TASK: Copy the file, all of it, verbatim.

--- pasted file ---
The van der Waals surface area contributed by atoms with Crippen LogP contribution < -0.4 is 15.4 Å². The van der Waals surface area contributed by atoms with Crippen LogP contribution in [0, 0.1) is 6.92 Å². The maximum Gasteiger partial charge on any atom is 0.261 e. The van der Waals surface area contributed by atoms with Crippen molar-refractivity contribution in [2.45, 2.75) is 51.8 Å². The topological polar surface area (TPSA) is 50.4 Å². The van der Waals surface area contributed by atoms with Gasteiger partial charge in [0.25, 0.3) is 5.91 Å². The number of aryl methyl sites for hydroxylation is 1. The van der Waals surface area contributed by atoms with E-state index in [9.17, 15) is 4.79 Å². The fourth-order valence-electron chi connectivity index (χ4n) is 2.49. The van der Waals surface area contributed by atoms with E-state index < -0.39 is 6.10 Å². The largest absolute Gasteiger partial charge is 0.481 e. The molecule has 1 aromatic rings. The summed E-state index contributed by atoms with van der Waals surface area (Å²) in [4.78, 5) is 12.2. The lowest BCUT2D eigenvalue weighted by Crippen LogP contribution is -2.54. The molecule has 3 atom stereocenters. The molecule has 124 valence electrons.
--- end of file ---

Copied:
The van der Waals surface area contributed by atoms with Crippen LogP contribution < -0.4 is 15.4 Å². The van der Waals surface area contributed by atoms with Crippen LogP contribution in [0, 0.1) is 6.92 Å². The maximum Gasteiger partial charge on any atom is 0.261 e. The van der Waals surface area contributed by atoms with Crippen molar-refractivity contribution in [2.45, 2.75) is 51.8 Å². The topological polar surface area (TPSA) is 50.4 Å². The van der Waals surface area contributed by atoms with Gasteiger partial charge in [0.25, 0.3) is 5.91 Å². The number of aryl methyl sites for hydroxylation is 1. The van der Waals surface area contributed by atoms with E-state index in [9.17, 15) is 4.79 Å². The fourth-order valence-electron chi connectivity index (χ4n) is 2.49. The van der Waals surface area contributed by atoms with E-state index < -0.39 is 6.10 Å². The largest absolute Gasteiger partial charge is 0.481 e. The molecule has 1 aromatic rings. The summed E-state index contributed by atoms with van der Waals surface area (Å²) in [4.78, 5) is 12.2. The lowest BCUT2D eigenvalue weighted by Crippen LogP contribution is -2.54. The molecule has 3 atom stereocenters. The molecule has 124 valence electrons.